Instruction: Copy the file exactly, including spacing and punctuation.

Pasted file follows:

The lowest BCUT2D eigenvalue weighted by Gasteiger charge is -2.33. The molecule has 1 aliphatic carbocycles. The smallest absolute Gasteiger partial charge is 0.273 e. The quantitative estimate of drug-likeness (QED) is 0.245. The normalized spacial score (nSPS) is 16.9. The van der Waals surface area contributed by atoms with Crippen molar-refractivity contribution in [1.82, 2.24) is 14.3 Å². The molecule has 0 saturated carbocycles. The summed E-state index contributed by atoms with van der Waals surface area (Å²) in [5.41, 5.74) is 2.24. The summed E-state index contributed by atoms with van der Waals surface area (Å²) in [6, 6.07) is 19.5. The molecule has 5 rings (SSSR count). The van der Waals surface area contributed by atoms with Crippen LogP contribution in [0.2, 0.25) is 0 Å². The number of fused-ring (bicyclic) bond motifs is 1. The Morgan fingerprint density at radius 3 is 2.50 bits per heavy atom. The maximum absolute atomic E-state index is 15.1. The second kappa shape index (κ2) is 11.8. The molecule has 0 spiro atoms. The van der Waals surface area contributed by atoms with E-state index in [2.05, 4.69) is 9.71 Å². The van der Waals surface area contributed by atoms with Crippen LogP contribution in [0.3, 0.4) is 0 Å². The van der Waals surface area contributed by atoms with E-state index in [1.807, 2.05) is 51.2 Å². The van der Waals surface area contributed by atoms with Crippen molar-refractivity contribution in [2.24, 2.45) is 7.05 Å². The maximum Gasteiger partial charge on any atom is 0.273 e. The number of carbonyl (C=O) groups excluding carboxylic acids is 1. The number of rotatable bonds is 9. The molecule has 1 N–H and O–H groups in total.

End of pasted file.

The lowest BCUT2D eigenvalue weighted by Gasteiger charge is -2.33. The molecule has 1 aliphatic carbocycles. The smallest absolute Gasteiger partial charge is 0.273 e. The quantitative estimate of drug-likeness (QED) is 0.245. The normalized spacial score (nSPS) is 16.9. The van der Waals surface area contributed by atoms with Crippen molar-refractivity contribution in [1.82, 2.24) is 14.3 Å². The molecule has 0 saturated carbocycles. The summed E-state index contributed by atoms with van der Waals surface area (Å²) in [5.41, 5.74) is 2.24. The summed E-state index contributed by atoms with van der Waals surface area (Å²) in [6, 6.07) is 19.5. The molecule has 5 rings (SSSR count). The van der Waals surface area contributed by atoms with Crippen LogP contribution in [0.2, 0.25) is 0 Å². The number of fused-ring (bicyclic) bond motifs is 1. The Morgan fingerprint density at radius 3 is 2.50 bits per heavy atom. The maximum absolute atomic E-state index is 15.1. The second kappa shape index (κ2) is 11.8. The molecule has 0 spiro atoms. The van der Waals surface area contributed by atoms with E-state index in [2.05, 4.69) is 9.71 Å². The van der Waals surface area contributed by atoms with Crippen LogP contribution in [0.3, 0.4) is 0 Å². The van der Waals surface area contributed by atoms with E-state index in [1.807, 2.05) is 51.2 Å². The van der Waals surface area contributed by atoms with Crippen molar-refractivity contribution in [2.24, 2.45) is 7.05 Å². The maximum Gasteiger partial charge on any atom is 0.273 e. The number of carbonyl (C=O) groups excluding carboxylic acids is 1. The number of rotatable bonds is 9. The molecule has 1 N–H and O–H groups in total.